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A dining table set with more than a dozen dishes of food, including white rice, meat on skewers, stewed vegetables, and sliced cucumbers.

A typical rijsttafel spread.

Photo courtesy of omefrans, Creative Commons

  • What Is Rijsttafel? A Dish to Bridge Dutch and Indonesian Identities

    It was always hard to escape the intoxicating smell of my uncle’s outdoor grill—hot dogs, hamburgers, but, most importantly, the sweet sate meat skewers. While my cousins swirled around the yard, I stayed planted near the grill, pulling at grass, waiting for the next batch. And when it was finally ready, my family would crowd around for a few skewers before they ran out. I never felt luckier to be Dutch Indonesian than when I was eating garlicky, slightly charred sate (or satay) underneath the California sun.

    Dutch Indonesian (a cultural hyphenate often referred to as “Indo”) food was a constant throughout my childhood. I thought I knew most Indo dishes until stumbling across something called rijsttafel (RYE-stah-ful) in an Indo cookbook. My limited Dutch vocabulary was no help in translating the word, and everyone I asked seemed to be puzzled as well. We had never eaten it at any of our family gatherings or at the very few Indonesian restaurants my parents dared to try. Rijsttafel intrigued me—it looked like a buffet of Indonesian food, so why the Dutch name?

    I soon realized that the dish was created when present-day Indonesia was a colony of the Dutch empire. In English, rijsttafel translates to “rice table.” It is both a meal and style of eating that can feature up to forty Indonesian dishes from across the archipelago served simultaneously to families or small groups. Typically, it features various vegetable, fish, and meat dishes such as sate, a vegetable salad with peanut sauce called gado gado, and beef rendang, a spiced curry made with coconut milk, served alongside the requisite white rice, sauces, and sambals (chili pastes).

    But much like how the fortune cookie does not exist in China, rijsttafel does not exist in Indonesia—at least not for locals. You can find rijsttafel restaurants in Bali, but these appear to be hotspots for tourists.

    In the Netherlands, however, the Dutch have made rijsttafel for decades. In fact, in November 2022, rijsttafel was added to the country’s register of intangible cultural heritage, demonstrating its long-standing popularity and honoring the importance of Indonesian cuisine to modern Dutch culture. Mark Rutte, the Netherlands’ prime minister, even took French President Emmanuel Macron out to a rijsttafel dinner during an official visit in January 2023.

    But rijsttafel also reflects the country’s troubled colonial history with Indonesia. So, despite its popularity in the Netherlands, I was worried that rijsttafel might actually represent a whitewashed version of the complex family recipes I was raised on. How could rijsttafel ever compare to homemade Indo food?

    The History

    Though often skipped over in American history classes, the Dutch and Indonesian people share a long, complicated colonial history. Dutch colonization of present-day Indonesia began in the late sixteenth century when merchants realized the potential of the spice trade within the islands. Dutch colonists settled in the islands of Indonesia, then an archipelago of separate islands and tribes, and in 1602 established the Dutch East India Company. When the company dissolved in 1799, the Netherlands formally colonized the archipelago, known as the Dutch East Indies, exploiting both its natural resources and the labor of the native Indonesians.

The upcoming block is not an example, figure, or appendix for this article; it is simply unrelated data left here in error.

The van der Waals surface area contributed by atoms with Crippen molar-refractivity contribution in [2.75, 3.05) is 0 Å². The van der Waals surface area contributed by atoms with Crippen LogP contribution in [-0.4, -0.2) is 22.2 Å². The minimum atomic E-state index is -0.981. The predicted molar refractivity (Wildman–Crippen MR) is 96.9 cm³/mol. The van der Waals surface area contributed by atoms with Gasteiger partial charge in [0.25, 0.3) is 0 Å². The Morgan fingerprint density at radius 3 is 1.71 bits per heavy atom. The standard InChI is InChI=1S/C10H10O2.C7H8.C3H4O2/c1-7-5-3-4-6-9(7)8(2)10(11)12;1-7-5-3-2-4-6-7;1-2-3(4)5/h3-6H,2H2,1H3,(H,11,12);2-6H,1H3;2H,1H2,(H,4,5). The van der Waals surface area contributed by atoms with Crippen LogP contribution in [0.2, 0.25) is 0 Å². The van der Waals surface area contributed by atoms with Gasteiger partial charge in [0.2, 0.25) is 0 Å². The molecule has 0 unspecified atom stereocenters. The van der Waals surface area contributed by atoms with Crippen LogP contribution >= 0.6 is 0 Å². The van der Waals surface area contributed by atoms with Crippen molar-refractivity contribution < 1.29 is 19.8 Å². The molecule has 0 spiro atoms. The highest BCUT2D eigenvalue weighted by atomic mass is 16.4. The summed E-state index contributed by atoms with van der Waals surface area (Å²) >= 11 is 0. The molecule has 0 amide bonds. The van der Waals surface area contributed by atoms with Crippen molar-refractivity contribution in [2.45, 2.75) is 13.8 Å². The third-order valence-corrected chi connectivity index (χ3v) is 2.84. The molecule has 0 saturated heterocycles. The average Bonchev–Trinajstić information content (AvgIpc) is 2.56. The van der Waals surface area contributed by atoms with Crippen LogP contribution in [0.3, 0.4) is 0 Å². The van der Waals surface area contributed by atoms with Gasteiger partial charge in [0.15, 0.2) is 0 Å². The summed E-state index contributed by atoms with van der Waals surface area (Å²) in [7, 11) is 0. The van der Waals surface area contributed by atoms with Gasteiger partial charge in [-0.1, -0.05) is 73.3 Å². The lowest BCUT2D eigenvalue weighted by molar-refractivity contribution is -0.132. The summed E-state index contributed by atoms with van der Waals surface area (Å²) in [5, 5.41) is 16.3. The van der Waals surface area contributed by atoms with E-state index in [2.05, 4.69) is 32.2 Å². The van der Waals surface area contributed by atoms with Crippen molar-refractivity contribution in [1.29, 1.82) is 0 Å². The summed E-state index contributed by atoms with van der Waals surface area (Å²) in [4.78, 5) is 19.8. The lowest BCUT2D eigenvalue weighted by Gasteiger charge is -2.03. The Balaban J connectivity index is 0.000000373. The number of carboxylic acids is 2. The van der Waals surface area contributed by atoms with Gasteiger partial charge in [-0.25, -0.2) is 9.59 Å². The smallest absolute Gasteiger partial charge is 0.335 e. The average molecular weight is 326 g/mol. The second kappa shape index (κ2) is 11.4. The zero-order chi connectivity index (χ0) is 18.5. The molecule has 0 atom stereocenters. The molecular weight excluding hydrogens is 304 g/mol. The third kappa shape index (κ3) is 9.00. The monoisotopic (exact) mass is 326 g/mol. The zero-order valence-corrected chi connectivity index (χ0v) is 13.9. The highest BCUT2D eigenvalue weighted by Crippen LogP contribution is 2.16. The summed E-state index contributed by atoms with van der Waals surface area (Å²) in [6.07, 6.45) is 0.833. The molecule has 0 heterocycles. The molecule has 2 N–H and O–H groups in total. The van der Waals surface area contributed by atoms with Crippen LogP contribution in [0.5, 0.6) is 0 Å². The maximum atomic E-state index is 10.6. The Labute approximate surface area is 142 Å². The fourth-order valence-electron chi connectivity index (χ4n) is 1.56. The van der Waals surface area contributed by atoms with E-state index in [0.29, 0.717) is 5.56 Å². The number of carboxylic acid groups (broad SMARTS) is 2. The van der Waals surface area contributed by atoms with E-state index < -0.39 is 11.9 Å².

During World War II, the Japanese invaded the islands, maintaining control until their surrender in 1945, after which revolutionary leader Sukarno declared Indonesia an independent republic. The Dutch, who had expected to retake power, instead found themselves negotiating with the newly galvanized Indonesian revolutionaries. Finally, in 1949, after four years of bloody conflict, the Dutch and Indonesians reached an agreement, ending centuries of Dutch rule and creating the Republic of Indonesia.

    Rijsttafel’s origins have proved elusive, though it is clear the dish was created during Dutch rule by the colonists. Some claim that rijsttafel was adapted from a style of eating called nasi padang—white rice surrounded by small servings of various Indonesian foods, named for the capital of the West Sumatra province.

    A platter of food with six dishes that fit in a circle around a central bowl of white rice. The dishes contain brown tempeh, brown stewed meats, and vegetables.
    Some believe rijsttafel is based on nasi padang, which originates from Padang in West Sumatra. Like rijsttafel, a large serving of white rice is accompanied by many regional dishes. In this way, nasi padang is close to rijsttafel but on a much smaller, less extravagant scale.
    Photo by ProjectManhattan, Wikimedia Commons
    Three woven food platters, each with a central mound of  yellow rice surrounded  by bright red and brown meats and greens.
    Jeff Keasberry believes rijsttafel is based on the Javanese slametans, not nasi padang—“That’s my mission to change that,” he says. Slametan feasts are a Javanese eating tradition, influenced by both Hinduism and Islam, made during major life events such as births, deaths, and religious ceremonies. Often, the food is served on banana leaves and features various dishes, just as rijsttafel does.
    Photo by Gunkarta Gunawan Kartapranata, Wikimedia Commons

    However, Jeff Keasberry, California-based Indo chef and author, disputes the idea that rijsttafel came from Padang. “It was inspired by Java, on the slametans [communal feasts]. Feasting, celebrating, and ceremonial meals were a way of showing thanks and involving people.”

    The most common story of the rijsttafel’s origins suggests that Indonesian servants, when hired to cook for Dutch colonists, simply prepared what they knew, resulting in a wide array of dishes. De Aardappeleters (The Potato Eaters), a Dutch television show that explores the origins of popular dishes, suggests that it was the colonists who decided to eat all the dishes simultaneously, creating rijsttafel as we know it.